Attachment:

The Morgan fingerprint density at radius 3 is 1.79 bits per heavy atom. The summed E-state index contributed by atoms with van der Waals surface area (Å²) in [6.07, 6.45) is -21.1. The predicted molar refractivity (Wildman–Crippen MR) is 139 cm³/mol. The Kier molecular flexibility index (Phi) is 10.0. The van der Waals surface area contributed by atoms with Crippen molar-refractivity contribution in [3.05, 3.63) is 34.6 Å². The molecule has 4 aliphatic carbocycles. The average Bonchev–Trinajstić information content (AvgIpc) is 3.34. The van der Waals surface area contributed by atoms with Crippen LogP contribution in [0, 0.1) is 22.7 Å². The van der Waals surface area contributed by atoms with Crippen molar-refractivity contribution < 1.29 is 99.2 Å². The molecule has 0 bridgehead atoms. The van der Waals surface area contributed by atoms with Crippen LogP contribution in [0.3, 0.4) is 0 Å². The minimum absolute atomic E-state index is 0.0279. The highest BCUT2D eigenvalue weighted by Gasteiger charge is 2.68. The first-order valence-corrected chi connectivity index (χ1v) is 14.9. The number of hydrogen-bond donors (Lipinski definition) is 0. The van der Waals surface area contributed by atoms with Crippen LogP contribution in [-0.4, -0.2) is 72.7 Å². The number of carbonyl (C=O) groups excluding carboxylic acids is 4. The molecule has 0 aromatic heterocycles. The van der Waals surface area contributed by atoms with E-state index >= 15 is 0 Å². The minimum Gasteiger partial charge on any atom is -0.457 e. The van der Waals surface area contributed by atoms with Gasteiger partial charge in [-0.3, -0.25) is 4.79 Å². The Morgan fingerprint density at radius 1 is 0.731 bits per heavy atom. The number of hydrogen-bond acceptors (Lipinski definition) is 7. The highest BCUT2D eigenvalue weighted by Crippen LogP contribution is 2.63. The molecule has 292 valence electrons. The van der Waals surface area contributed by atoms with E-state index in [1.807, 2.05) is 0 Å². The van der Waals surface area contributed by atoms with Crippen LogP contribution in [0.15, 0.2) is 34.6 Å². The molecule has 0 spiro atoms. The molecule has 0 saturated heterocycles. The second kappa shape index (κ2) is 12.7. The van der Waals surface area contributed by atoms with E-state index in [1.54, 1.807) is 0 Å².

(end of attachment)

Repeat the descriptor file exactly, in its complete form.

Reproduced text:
The Morgan fingerprint density at radius 3 is 1.79 bits per heavy atom. The summed E-state index contributed by atoms with van der Waals surface area (Å²) in [6.07, 6.45) is -21.1. The predicted molar refractivity (Wildman–Crippen MR) is 139 cm³/mol. The Kier molecular flexibility index (Phi) is 10.0. The van der Waals surface area contributed by atoms with Crippen molar-refractivity contribution in [3.05, 3.63) is 34.6 Å². The molecule has 4 aliphatic carbocycles. The average Bonchev–Trinajstić information content (AvgIpc) is 3.34. The van der Waals surface area contributed by atoms with Crippen LogP contribution in [0, 0.1) is 22.7 Å². The van der Waals surface area contributed by atoms with Crippen molar-refractivity contribution < 1.29 is 99.2 Å². The molecule has 0 bridgehead atoms. The van der Waals surface area contributed by atoms with Crippen LogP contribution in [0.3, 0.4) is 0 Å². The minimum absolute atomic E-state index is 0.0279. The highest BCUT2D eigenvalue weighted by Gasteiger charge is 2.68. The first-order valence-corrected chi connectivity index (χ1v) is 14.9. The number of hydrogen-bond donors (Lipinski definition) is 0. The van der Waals surface area contributed by atoms with Crippen LogP contribution in [-0.4, -0.2) is 72.7 Å². The number of carbonyl (C=O) groups excluding carboxylic acids is 4. The molecule has 0 aromatic heterocycles. The van der Waals surface area contributed by atoms with E-state index >= 15 is 0 Å². The minimum Gasteiger partial charge on any atom is -0.457 e. The van der Waals surface area contributed by atoms with Gasteiger partial charge in [-0.3, -0.25) is 4.79 Å². The Morgan fingerprint density at radius 1 is 0.731 bits per heavy atom. The number of hydrogen-bond acceptors (Lipinski definition) is 7. The highest BCUT2D eigenvalue weighted by Crippen LogP contribution is 2.63. The molecule has 292 valence electrons. The van der Waals surface area contributed by atoms with E-state index in [1.807, 2.05) is 0 Å². The van der Waals surface area contributed by atoms with Crippen LogP contribution in [0.15, 0.2) is 34.6 Å². The molecule has 0 spiro atoms. The molecule has 0 saturated heterocycles. The second kappa shape index (κ2) is 12.7. The van der Waals surface area contributed by atoms with E-state index in [1.54, 1.807) is 0 Å².